The underlying process is made up of the following steps:
- First, the concrete floor must be taken up and the ground must be dug out to the right level.
- Following the engineer's drawings, there are three steps to take to remove the pins.
- If the new posts need them, put in new footings. To start, the beam will be held up by short-term jacks.
- When the first stage is done, there will be a gap of 2 inches between the footings and the concrete. So, a dry pack of grout of 2 inches should be used.
- After the first three steps have been completed, put in the new plumbing. If the plumbing heights don't match, you need a sewer injector.
- If you want to keep water out of your home from the inside, you'll need to build a drainage system.
- Lay at least 3 inches of gravel on the floor to make the foundation.
- Put down the new concrete floor after you're done with the trowel.
Pro tip takeaway: Unsafe underpinning might cause your property to collapse. It should only be completed by trained and qualified professionals.
Why should you underpin your basement?
You can make your ceiling higher and add light to the room. Problems with the structure of the foundation will be fixed. You can get more benefits from underpinning as well. You might be able to get heated floors and big windows for your basement. You can also set up your own place to work out there.
Raising the house (and roof)
In this scenario, the house is raised from the sill plate on the foundation wall. This is most likely only workable for wood-framed structures. Masonry homes are expensive. Many things in the house need to be unplugged and plugged back in. (i.e., gas, vents, wiring, pipework, etc.)
The first step in a house lift is to separate the structure from its foundation. This involves disconnecting the home's electricity, water, and HVAC systems. Once separated, the rest of the lifting is completed by a team of professional house lifters. Attach the home on temporary steel I-beams and jack it up. The team will add structural cribbing underneath the house as it rises to support the weight. To have an adequate area to work, they elevate the home 1-2 feet.
Replace the foundation to guarantee the structure's stability. This sort of job requires a skilled concrete crew. When the foundation is finished, the lift team will lower the house back onto it and reattach it. (2017 suite additions)
The following are some other minor solutions that may help with minor height issues:
Changes in duct size
Some ducts can be resized (and still provide enough air circulation). You may need to elevate them since they dangle below the joists.
If you can't reduce the size of the ducts, you may move them to the house's perimeter.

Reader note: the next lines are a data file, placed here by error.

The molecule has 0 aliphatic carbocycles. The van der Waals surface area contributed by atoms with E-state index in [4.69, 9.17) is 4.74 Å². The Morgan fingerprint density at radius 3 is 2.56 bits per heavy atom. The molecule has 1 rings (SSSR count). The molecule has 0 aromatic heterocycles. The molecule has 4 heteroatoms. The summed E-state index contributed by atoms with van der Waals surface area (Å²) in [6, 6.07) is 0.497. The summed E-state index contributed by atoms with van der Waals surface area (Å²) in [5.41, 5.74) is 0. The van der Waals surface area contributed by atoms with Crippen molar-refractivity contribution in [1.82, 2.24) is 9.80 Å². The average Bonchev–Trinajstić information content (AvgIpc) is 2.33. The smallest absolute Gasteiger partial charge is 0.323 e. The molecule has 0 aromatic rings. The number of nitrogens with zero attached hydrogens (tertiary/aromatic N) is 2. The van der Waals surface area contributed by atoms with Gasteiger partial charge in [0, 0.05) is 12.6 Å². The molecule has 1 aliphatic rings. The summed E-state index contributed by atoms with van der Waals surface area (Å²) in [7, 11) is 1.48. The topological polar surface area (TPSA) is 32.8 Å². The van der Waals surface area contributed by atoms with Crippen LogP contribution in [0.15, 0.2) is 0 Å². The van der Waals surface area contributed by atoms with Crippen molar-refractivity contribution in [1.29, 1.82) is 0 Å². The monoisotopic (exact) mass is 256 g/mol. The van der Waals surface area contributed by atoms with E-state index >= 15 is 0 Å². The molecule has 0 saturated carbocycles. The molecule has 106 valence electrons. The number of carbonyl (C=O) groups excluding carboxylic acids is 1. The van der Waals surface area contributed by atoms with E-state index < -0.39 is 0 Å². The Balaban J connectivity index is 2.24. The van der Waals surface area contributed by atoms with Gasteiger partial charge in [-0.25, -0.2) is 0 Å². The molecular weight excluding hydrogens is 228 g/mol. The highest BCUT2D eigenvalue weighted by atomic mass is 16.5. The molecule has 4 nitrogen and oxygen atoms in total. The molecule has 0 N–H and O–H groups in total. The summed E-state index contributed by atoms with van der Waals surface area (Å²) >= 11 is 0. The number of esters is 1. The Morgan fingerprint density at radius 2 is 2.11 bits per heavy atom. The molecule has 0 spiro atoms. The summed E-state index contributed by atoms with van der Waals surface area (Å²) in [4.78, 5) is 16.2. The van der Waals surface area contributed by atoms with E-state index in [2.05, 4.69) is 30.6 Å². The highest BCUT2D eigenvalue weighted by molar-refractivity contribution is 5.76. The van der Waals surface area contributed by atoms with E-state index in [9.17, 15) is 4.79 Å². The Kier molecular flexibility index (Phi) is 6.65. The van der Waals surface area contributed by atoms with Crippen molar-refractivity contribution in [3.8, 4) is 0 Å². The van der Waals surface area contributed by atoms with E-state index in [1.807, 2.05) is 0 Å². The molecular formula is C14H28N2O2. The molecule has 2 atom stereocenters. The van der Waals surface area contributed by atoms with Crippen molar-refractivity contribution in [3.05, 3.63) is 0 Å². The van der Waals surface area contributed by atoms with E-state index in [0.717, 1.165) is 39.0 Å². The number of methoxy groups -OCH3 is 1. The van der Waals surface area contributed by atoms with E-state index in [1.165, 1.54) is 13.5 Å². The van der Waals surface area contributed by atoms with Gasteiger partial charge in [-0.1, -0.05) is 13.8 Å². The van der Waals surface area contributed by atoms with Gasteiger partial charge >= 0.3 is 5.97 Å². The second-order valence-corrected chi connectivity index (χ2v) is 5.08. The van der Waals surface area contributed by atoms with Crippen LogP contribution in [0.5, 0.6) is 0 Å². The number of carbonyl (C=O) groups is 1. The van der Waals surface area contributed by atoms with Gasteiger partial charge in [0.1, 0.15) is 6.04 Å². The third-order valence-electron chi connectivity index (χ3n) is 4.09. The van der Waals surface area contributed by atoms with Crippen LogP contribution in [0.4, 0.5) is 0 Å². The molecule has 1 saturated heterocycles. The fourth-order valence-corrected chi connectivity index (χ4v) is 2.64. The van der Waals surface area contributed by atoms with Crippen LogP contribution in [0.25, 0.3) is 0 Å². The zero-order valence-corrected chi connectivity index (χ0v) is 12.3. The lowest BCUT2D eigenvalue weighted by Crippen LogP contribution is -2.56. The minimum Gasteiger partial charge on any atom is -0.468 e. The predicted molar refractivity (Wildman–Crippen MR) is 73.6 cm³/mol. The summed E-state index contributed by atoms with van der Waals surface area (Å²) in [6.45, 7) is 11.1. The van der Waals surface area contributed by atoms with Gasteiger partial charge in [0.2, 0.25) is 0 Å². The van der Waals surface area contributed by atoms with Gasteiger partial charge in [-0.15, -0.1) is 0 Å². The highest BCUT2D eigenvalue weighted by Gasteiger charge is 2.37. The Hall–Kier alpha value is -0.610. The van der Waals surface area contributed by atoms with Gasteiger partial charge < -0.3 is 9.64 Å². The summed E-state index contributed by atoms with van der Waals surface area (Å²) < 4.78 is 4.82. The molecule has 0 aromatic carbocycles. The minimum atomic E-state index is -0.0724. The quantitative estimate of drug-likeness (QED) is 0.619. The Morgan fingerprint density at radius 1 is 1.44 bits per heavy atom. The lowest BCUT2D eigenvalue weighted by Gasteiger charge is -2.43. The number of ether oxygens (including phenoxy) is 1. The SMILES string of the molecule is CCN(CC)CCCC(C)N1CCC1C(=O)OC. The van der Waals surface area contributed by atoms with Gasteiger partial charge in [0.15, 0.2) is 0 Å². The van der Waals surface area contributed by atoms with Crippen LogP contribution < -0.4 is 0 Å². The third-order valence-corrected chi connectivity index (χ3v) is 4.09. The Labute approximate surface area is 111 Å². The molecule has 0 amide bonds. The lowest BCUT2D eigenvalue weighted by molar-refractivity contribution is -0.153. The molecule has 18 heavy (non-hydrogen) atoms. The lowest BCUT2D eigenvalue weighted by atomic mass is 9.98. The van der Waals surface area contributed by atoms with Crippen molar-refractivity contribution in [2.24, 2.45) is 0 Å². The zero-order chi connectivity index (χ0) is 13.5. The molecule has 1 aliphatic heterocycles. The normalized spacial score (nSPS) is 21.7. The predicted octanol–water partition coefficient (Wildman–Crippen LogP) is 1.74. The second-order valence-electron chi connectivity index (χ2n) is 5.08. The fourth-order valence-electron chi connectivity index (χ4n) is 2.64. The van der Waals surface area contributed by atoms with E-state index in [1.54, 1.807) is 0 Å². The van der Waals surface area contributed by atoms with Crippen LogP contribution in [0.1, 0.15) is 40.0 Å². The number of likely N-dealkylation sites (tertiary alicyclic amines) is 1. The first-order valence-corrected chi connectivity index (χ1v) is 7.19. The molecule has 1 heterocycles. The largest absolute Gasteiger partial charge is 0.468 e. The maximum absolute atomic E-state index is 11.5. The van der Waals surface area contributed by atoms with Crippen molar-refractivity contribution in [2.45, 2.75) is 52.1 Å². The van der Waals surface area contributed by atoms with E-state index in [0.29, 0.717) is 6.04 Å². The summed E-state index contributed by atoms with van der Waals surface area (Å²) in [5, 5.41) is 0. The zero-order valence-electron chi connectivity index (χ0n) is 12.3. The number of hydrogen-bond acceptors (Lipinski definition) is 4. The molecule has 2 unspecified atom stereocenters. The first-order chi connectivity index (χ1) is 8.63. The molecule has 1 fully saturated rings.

Putting up barriers
Lower beams and ducts may be used as partition walls. This lowers them.
Make your room look brighter and sharper.
Hiring a remodeling specialist to restore your basement ceiling will improve its appeal. The ceiling may be brightened by covering it with drywall or tiles in a light hue that reflects more light.
To Define Various Basement Areas
Attractive finishes and trim may separate a basement's living, cooking, and dining areas.
A truncated ceiling adds beauty to a basement, but painted ceilings might divide it.
Prevent the accumulation of dust and cobwebs.
If the basement ceiling is a source of dust and dirt, insulate it. Add robust drywall or tiled ceiling to protect the room while also completing it.
Basement soundproofing has been improved.
To improve basement privacy, insulate or soundproof the ceiling.
There will be no strapping.
Depending on fire and acoustic rating standards, you may be able to apply drywall without strapping, saving an inch. Investing in the basement ceiling may make the downstairs more practical and attractive. In truth, there are several advantages to remodeling the basement ceiling.
Don'ts for the Basement Ceiling
There are two things you should never do if you want to raise the height of your basement ceiling. If you try these methods, you could damage the structure of your house, which would cost you thousands to fix.
Do not lift or move floor joists or beams to make the room taller. If you do this, you will damage the flooring upstairs.
Do not tear up the floor of your basement to get a few extra inches. Even though it was poured last, the basement slab gives the building support on the sides.
Ready To Remodel Your Basement?
Keep up the good work now that you know how to raise your basement ceiling height! Browse our basement remodeling gallery for ideas.
To begin with, every great basement remodel requires a great design. Use the email address to schedule a free basement design consultation. We'll take you step-by-step through the basement renovation process. Request a free consultation now! Houston's best advice is at 832-808-8889 "Smart Remodeling LLC"